Building a spud cannon can be exciting and fun, giving you hours of enjoyment both in the process of creating it and when using it. These cannons can, however, be dangerous to operate. You are firing potatoes out of a pipe using combustion, which can make for a volatile situation. Make sure you take great care in making your spud cannon so it doesn't malfunction, and also be careful when firing it.
Using the hacksaw, cut the 3-inch diameter ABS pipe to approximately 14 inches in length, creating the combustion chamber. Quickly check to see if the reducer fits over the cut end of the pipe, making adjustments where you need to ensure a snug, overlapping fit. Use the file to sharpen the firing end of the barrel, which will allow for easier loading by slicing through the excess parts of the potato.
Spread a generous amount of cement along the interior of the reducer and slather it over the exterior of the cut end of the pipe. Place the reducer on the pipe, pushing it into place and securing it snugly. Repeat the cementing with the threaded adaptor on the opposite end of the pipe from where you put the reducer. Again, repeat the cementing step, generously applying it to the open end of the reducer and along the exterior of the 1 1/2-inch diameter pipe, creating the long barrel of the cannon. Allow the cement to cure before proceeding.
Drill a hole midway down the combustion chamber and fit the flint igniter in place using the materials that came with it. Use cement to secure the flint in place, covering any open area to completely seal the combustion chamber. Allow the cement to cure before proceeding.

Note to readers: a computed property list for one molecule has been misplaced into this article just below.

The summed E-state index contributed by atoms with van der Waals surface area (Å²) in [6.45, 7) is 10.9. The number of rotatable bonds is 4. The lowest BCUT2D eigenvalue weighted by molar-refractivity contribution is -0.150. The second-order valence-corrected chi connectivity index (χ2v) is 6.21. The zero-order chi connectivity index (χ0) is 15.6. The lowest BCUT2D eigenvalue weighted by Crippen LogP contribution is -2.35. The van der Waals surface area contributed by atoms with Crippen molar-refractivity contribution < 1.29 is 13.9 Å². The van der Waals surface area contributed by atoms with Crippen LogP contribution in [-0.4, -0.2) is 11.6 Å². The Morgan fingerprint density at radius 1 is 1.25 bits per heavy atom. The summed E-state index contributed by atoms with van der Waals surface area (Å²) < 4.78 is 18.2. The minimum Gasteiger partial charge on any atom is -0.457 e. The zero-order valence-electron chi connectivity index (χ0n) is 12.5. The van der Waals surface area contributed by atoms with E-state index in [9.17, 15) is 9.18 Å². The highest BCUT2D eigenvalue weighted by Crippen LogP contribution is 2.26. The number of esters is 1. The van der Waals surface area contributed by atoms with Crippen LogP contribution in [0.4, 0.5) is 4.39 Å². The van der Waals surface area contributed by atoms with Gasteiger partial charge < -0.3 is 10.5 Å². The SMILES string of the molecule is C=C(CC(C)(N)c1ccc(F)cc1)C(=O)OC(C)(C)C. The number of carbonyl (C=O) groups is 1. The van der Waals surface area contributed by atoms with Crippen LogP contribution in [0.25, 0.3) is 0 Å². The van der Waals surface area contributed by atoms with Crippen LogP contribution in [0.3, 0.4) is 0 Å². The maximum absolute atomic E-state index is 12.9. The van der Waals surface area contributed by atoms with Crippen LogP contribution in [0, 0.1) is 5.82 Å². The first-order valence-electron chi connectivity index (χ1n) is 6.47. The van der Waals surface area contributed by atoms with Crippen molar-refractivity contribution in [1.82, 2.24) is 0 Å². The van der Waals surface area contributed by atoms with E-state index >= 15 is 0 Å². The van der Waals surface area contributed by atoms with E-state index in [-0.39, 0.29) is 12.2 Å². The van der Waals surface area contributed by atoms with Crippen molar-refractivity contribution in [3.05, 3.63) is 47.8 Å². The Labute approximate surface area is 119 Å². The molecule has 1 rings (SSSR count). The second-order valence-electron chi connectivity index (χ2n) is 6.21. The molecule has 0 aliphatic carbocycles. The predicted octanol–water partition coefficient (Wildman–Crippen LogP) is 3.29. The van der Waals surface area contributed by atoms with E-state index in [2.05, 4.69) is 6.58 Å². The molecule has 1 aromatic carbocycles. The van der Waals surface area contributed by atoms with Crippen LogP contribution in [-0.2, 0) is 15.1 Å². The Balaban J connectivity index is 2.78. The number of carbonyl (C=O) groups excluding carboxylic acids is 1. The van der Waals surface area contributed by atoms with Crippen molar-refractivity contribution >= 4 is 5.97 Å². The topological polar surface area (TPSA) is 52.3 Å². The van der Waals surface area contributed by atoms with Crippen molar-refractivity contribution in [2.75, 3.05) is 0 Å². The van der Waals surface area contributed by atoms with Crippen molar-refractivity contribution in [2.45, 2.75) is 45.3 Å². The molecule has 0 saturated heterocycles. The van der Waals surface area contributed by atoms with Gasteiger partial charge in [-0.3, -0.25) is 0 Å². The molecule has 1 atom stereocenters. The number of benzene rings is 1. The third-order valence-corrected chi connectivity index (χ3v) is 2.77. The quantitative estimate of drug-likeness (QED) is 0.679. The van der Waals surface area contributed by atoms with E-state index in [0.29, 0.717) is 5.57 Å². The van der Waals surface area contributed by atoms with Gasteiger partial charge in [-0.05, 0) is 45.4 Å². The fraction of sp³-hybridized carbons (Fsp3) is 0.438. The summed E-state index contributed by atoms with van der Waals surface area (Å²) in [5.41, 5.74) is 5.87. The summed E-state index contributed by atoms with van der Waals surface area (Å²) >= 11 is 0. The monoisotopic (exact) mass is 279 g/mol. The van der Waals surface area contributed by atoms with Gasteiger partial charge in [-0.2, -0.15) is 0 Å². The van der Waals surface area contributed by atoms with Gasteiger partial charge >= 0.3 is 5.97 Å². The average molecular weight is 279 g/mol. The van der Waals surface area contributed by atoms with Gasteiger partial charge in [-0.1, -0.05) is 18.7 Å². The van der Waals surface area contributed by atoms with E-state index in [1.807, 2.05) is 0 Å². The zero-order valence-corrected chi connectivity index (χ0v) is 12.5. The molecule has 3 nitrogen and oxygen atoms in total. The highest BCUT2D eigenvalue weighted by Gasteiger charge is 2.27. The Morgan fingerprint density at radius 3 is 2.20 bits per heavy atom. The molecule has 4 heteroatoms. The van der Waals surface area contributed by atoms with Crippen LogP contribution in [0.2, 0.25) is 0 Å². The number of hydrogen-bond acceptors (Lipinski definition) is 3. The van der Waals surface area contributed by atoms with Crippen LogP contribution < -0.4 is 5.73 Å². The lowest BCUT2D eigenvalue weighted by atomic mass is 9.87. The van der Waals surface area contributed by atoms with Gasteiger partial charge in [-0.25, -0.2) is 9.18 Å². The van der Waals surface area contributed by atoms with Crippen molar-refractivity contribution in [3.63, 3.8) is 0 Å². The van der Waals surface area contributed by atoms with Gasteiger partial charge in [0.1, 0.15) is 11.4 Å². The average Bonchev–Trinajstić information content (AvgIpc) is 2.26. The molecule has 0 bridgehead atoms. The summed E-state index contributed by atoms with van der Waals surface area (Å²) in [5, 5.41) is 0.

Inspect the finished product, ensuring all sections are properly cemented and completely dried. Secure the cap on the back end of the cannon to make sure it threads cleanly onto the end of the combustion chamber.
Firing the cannon is simple but requires excessive amounts of caution and should never be done without having others around in case of an accident. To load and fire the cannon, unscrew the cap end and leave it open. On the other end of the cannon, force a potato into the barrel and shove it into place with the handle of a shovel or similar device. Make sure the potato is secure in the barrel and isn't exiting into the combustion chamber. Using hairspray (you should verify it's combustible before applying it), spray into the combustion chamber for approximately 3 seconds. Quickly replace the cap end and secure tightly. Lift the cannon to your side, resting it on your hip or similar fashion, and click the igniter. The fuel inside will ignite, firing the potato out the end of the barrel.
PVC pipe can also be used instead of ABS pipe. There has been no proven difference in the capabilities of a spud cannon used with either kind of material. The combustion chamber can be cut to any size you prefer, but the more area in which the fuel can be placed, the more powerful the spud cannon is going to be. Cleaning the pipe before applying the cement will allow for better bonding between the materials. Make sure to let the cement cure overnight before attempting to fire your spud cannon. Wrapping the combustion chamber in fibre-reinforced shipping tape is also recommended but optional. Pipe tends to shred when it fractures (which it will eventually do over time) and can be dangerous if not reinforced. Consider water testing your cannon by submerging the sealed parts to make sure it does not leak, which will be indicated by no bubbles coming from the submerged section.
Safety! Safety! Safety! The spud cannon can definitely be lethal if used wrong. Make sure you have wide open spaces to fire it and never, ever aim it at anyone. Make sure to use plenty of cement. This cannon is going to be launching potatoes using pressure and combustion. Lack of good cementing will likely lead to it explode in your arms. Always use ear protection when firing a spud cannon. NEVER use gasoline as a fuel in a spud cannon. It will wear down the pipe and cause a dangerous situation.